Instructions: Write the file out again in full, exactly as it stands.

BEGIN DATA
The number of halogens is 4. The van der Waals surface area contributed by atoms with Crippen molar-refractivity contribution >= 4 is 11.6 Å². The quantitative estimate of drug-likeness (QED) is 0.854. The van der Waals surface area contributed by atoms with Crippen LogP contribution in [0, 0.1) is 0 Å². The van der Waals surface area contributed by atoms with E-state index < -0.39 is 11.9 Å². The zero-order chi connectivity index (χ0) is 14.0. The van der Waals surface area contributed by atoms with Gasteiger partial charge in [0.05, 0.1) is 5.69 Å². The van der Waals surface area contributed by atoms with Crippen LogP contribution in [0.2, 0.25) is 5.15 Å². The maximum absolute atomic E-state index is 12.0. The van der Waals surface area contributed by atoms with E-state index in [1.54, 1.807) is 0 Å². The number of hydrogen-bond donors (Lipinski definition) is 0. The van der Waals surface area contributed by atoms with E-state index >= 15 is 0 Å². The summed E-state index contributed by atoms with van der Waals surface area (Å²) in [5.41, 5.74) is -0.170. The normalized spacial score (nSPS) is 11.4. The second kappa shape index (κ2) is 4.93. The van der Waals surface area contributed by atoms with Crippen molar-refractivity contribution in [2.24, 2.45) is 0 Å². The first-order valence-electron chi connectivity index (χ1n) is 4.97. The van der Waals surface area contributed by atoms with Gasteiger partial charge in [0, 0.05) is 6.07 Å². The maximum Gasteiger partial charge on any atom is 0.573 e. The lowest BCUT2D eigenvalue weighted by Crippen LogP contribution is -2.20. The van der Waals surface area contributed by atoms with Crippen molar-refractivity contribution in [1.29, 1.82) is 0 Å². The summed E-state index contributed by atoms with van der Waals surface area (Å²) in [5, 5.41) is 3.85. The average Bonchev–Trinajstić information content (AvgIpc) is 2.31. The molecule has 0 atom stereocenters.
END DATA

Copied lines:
The number of halogens is 4. The van der Waals surface area contributed by atoms with Crippen molar-refractivity contribution >= 4 is 11.6 Å². The quantitative estimate of drug-likeness (QED) is 0.854. The van der Waals surface area contributed by atoms with Crippen LogP contribution in [0, 0.1) is 0 Å². The van der Waals surface area contributed by atoms with E-state index < -0.39 is 11.9 Å². The zero-order chi connectivity index (χ0) is 14.0. The van der Waals surface area contributed by atoms with Gasteiger partial charge in [0.05, 0.1) is 5.69 Å². The van der Waals surface area contributed by atoms with Crippen LogP contribution in [0.2, 0.25) is 5.15 Å². The maximum absolute atomic E-state index is 12.0. The van der Waals surface area contributed by atoms with E-state index in [1.54, 1.807) is 0 Å². The number of hydrogen-bond donors (Lipinski definition) is 0. The van der Waals surface area contributed by atoms with E-state index >= 15 is 0 Å². The summed E-state index contributed by atoms with van der Waals surface area (Å²) in [5.41, 5.74) is -0.170. The normalized spacial score (nSPS) is 11.4. The second kappa shape index (κ2) is 4.93. The van der Waals surface area contributed by atoms with Crippen molar-refractivity contribution in [2.24, 2.45) is 0 Å². The first-order valence-electron chi connectivity index (χ1n) is 4.97. The van der Waals surface area contributed by atoms with Gasteiger partial charge in [0, 0.05) is 6.07 Å². The maximum Gasteiger partial charge on any atom is 0.573 e. The lowest BCUT2D eigenvalue weighted by Crippen LogP contribution is -2.20. The van der Waals surface area contributed by atoms with Crippen molar-refractivity contribution in [1.29, 1.82) is 0 Å². The summed E-state index contributed by atoms with van der Waals surface area (Å²) in [5, 5.41) is 3.85. The average Bonchev–Trinajstić information content (AvgIpc) is 2.31. The molecule has 0 atom stereocenters.